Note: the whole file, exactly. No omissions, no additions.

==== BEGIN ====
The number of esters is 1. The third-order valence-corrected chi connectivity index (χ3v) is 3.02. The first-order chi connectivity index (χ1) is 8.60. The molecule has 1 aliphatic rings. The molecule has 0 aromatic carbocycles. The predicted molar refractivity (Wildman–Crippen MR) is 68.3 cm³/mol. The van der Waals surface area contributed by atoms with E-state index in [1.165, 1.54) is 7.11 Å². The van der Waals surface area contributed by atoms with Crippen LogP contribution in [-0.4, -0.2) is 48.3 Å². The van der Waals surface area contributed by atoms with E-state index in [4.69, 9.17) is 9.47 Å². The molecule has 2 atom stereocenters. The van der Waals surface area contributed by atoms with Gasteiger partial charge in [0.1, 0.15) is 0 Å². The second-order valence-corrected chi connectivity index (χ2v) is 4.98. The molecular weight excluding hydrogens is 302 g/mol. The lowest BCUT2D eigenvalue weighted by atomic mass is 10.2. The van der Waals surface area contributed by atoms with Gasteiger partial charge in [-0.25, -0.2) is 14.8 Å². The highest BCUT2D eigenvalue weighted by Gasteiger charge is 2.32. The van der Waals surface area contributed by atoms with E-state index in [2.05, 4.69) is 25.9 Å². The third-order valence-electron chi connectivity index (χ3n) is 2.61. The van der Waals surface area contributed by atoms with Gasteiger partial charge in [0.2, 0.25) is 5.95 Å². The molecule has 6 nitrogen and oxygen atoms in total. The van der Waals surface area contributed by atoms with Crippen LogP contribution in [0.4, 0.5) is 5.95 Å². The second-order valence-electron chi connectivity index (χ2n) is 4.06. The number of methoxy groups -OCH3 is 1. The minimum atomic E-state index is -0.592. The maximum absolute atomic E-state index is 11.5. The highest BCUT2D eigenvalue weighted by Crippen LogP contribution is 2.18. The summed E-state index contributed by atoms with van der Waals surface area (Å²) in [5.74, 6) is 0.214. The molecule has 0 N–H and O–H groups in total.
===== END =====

The number of esters is 1. The third-order valence-corrected chi connectivity index (χ3v) is 3.02. The first-order chi connectivity index (χ1) is 8.60. The molecule has 1 aliphatic rings. The molecule has 0 aromatic carbocycles. The predicted molar refractivity (Wildman–Crippen MR) is 68.3 cm³/mol. The van der Waals surface area contributed by atoms with E-state index in [1.165, 1.54) is 7.11 Å². The van der Waals surface area contributed by atoms with Crippen LogP contribution in [-0.4, -0.2) is 48.3 Å². The van der Waals surface area contributed by atoms with E-state index in [4.69, 9.17) is 9.47 Å². The molecule has 2 atom stereocenters. The van der Waals surface area contributed by atoms with Gasteiger partial charge in [0.1, 0.15) is 0 Å². The second-order valence-corrected chi connectivity index (χ2v) is 4.98. The molecular weight excluding hydrogens is 302 g/mol. The lowest BCUT2D eigenvalue weighted by atomic mass is 10.2. The van der Waals surface area contributed by atoms with Gasteiger partial charge in [-0.25, -0.2) is 14.8 Å². The highest BCUT2D eigenvalue weighted by Gasteiger charge is 2.32. The van der Waals surface area contributed by atoms with E-state index in [2.05, 4.69) is 25.9 Å². The third-order valence-electron chi connectivity index (χ3n) is 2.61. The van der Waals surface area contributed by atoms with Gasteiger partial charge in [0.2, 0.25) is 5.95 Å². The molecule has 6 nitrogen and oxygen atoms in total. The van der Waals surface area contributed by atoms with Crippen LogP contribution in [0.4, 0.5) is 5.95 Å². The second-order valence-electron chi connectivity index (χ2n) is 4.06. The number of methoxy groups -OCH3 is 1. The minimum atomic E-state index is -0.592. The maximum absolute atomic E-state index is 11.5. The highest BCUT2D eigenvalue weighted by Crippen LogP contribution is 2.18. The summed E-state index contributed by atoms with van der Waals surface area (Å²) in [5.74, 6) is 0.214. The molecule has 0 N–H and O–H groups in total.